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New numbers suggest that Belichick favorite Talib will be returning
The news that the NFL's salary cap could top $140 million in 2015 and perhaps $150 million in 2016 may have the Patriots thinking that long-term deals for their most coveted of unrestricted free agents are not only now tangible, but likely.

At present, the New England Patriots have just shy of $118 million committed to their roster in 2014 according to a compendium of several different sources, so when the salary cap for the upcoming season was projected to be congruent to the 2013 cap, there was widespread fear among media and fans that the Patriots would have to slash payroll in order to do anything at all in free agency.

Which was bad news when considering that conerback Aqib Talib, running back LeGarrette Blount, nose tackle Sealver Siliga and wide receiver Julian Edelman are unrestricted free agents and likely would be gone simply because there just would not be enough money available to make an appropriate offer to them.

Panic was wide-spread and talk of restructuring contracts or of  releasing players outright surfaced, but then the reports of a $10 million increase in cap space brought the panic to low din, as the extra cap money added to what the Patriots were able to roll over from 2013 brought their cap number all the way up to approximately $137 million, or a full $19 million of space in which to play with...


...and while the idea of asking players like Vince Wilfork and Logan Mankins to restructure their contracts is still a good idea - as is the inevitability of releasing marginal or injured players for further cap relief - if the cap numbers are going to increase incrementally in the following two years, restructuring of contracts may give way to short-term extensions instead.

Wilfork would be the easiest number to decrease as he is on the last year of his big payday from New England, and a two or three year extension with some up-front bonus money could cut his $11.6 million in half, saving the team nearly six million this season.  To outright release Wilfork would still cost the team nearly four million against the cap so the path with the veteran nose tackle is clear.

Mankins, however, is a bit more difficult.  Scheduled to cost the Patriots $10.5 million against the cap, his six year, $51 million contact running through 2016 still has eight million of his protracted signing bonus left to be paid, so he will cost New England that amount of money regardless of a new deal or even outright release, so at most the Patriots would save a rather minuscule $2.5 million - not really worth hassling over at present.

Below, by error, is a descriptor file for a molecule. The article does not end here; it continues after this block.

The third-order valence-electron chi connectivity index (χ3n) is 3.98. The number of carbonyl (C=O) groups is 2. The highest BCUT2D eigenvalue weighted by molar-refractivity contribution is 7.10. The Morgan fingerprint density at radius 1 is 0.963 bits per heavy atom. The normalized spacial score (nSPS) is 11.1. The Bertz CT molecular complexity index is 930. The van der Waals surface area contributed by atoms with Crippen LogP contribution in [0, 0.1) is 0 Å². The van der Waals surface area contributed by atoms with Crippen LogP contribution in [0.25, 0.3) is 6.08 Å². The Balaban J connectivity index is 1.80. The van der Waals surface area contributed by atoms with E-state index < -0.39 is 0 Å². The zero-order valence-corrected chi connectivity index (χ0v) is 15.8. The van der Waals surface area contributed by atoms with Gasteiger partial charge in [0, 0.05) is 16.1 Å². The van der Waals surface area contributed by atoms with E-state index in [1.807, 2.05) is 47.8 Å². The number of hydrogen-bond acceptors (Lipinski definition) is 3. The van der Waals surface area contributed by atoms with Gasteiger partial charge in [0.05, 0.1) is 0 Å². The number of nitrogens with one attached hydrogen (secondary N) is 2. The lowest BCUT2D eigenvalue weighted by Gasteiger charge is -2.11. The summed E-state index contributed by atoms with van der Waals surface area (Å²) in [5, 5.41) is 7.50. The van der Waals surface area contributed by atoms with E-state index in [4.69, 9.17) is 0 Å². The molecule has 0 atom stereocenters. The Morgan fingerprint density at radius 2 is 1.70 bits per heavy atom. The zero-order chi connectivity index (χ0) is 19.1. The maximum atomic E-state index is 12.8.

As for releasing players, dumping the likes of Issac Sopoaga, Adrian Wilson, Jake Bequette and perhaps even Steve Gregory plus some other marginal talents would relieve the Patriots of another $11 million - and by playing out the process with the NFLPA over Aaron Hernandez' signing bonus due in March, they will probably recoup another $3.5 million currently absorbed.

Add all of these probabilities together, and the Patriots would be working from a base of an astounding $40 million in cap space for 2014, and given that the salary cap is to be increased by large margins over the next two years, the possibility of the Patriots' numbers guys getting all of their own free agents signed, setting aside what is needed for the rookie salary cap and hitting free agency with a tidy bundle to play with is more of a possibility than it was just a month ago.

That said, there are several contacts that expire for players after the upcoming season that need to be factored in - the priority money going to safety Devin McCourty and tackle Nate Solder, while Stephen Gostkoski will command top kicker pay, Matthew Slater top special teamer salary and both Stevan Ridley and Shane Vereen are looking at middle of the road running back salaries.

So, what does all of this mean?  Simply, it means business as usual, getting the teams' priority free agents signed, target a couple of external free agents for bidding on the open market, prepare for the draft and start working on extensions for the players whose contracts expire after next season.

Only now, there appears to be a lot more money to get these things done.

Michael Hamm 2/28/2014 01:04:00 PM Edit
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